In New Albany, Mississippi, scientists have discovered a rare dinosaur tooth.
What began as a dig for prehistoric marine fossils ended with an unexpected discovery.
In late July, paleontologist George Phillips was wading through a creek bed when he found the tooth of a species that walked the earth long before humans did.
“I knew right away, just within a couple of twists and turns of the surface of the crown, that I was dealing with a dinosaur tooth,” Phillips said.
The tooth belonged to a type of ceratopsian, or horned dinosaur.
It is now one of two horned dinosaur fossils to be found in the southeast United States.
Phillips believes it died while grazing on the shoreline and the tide washed it out to sea.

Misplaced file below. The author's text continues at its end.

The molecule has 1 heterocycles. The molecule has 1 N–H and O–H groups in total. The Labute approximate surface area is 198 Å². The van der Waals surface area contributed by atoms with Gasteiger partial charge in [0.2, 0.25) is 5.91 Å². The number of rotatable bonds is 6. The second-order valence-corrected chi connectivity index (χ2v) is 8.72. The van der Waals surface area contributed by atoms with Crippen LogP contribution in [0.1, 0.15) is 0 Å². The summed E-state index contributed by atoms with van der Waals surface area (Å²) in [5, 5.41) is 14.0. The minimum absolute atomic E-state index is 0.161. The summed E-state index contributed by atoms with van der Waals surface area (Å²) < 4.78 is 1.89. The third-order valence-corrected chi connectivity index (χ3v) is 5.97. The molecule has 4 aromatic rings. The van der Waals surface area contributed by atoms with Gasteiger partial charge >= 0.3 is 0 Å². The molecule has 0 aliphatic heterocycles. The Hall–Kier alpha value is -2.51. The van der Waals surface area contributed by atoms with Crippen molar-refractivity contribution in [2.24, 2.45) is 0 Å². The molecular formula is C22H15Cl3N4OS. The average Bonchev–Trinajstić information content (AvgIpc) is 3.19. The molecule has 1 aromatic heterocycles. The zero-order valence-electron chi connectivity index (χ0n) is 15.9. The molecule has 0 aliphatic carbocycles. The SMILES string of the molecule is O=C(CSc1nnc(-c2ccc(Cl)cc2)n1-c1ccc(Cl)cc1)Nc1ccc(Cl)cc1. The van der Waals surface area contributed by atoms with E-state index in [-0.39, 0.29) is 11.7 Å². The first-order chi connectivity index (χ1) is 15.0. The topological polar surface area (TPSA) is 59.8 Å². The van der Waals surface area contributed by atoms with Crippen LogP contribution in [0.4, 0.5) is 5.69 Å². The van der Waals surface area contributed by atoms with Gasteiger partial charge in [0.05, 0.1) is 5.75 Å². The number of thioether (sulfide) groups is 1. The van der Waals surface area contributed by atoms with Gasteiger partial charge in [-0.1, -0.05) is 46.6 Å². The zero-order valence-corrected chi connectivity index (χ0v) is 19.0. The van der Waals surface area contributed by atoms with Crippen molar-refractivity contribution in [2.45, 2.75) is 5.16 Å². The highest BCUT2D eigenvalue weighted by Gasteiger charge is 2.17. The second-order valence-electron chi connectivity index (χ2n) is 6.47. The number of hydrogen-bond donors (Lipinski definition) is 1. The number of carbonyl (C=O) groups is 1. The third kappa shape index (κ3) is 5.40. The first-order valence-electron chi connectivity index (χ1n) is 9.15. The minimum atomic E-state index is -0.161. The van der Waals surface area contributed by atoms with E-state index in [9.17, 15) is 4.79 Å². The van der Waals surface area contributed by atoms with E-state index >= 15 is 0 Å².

It’s final resting place was the ocean floor.
“We don’t expect to find anymore of this dinosaur,” Phillips said. “Typically that’s all we find. We just find a part of a dinosaur.”
Fossil collector Jon Cartier is assisting phillips with hunting for more pieces of the ceratopsidae.
“It’s not just about having a pretty rock,” Cartier said. “It’s about, you know, pulling something together that pulls into context all of the pieces of nature that made up that period of time.”
Director of the Union County Heritage Museum Jill Smith said community reaction has been nothing short of excitement.
“The children love it, so this just gives them a whole new reason to collect fossils, to look for fossils, to look at the creeks with a new eye,” she said.
The tooth is currently being studied by experts in Claremont, California.
It will stay there until analysis is complete.
Casts of the tooth will eventually be on display at a number of museums.
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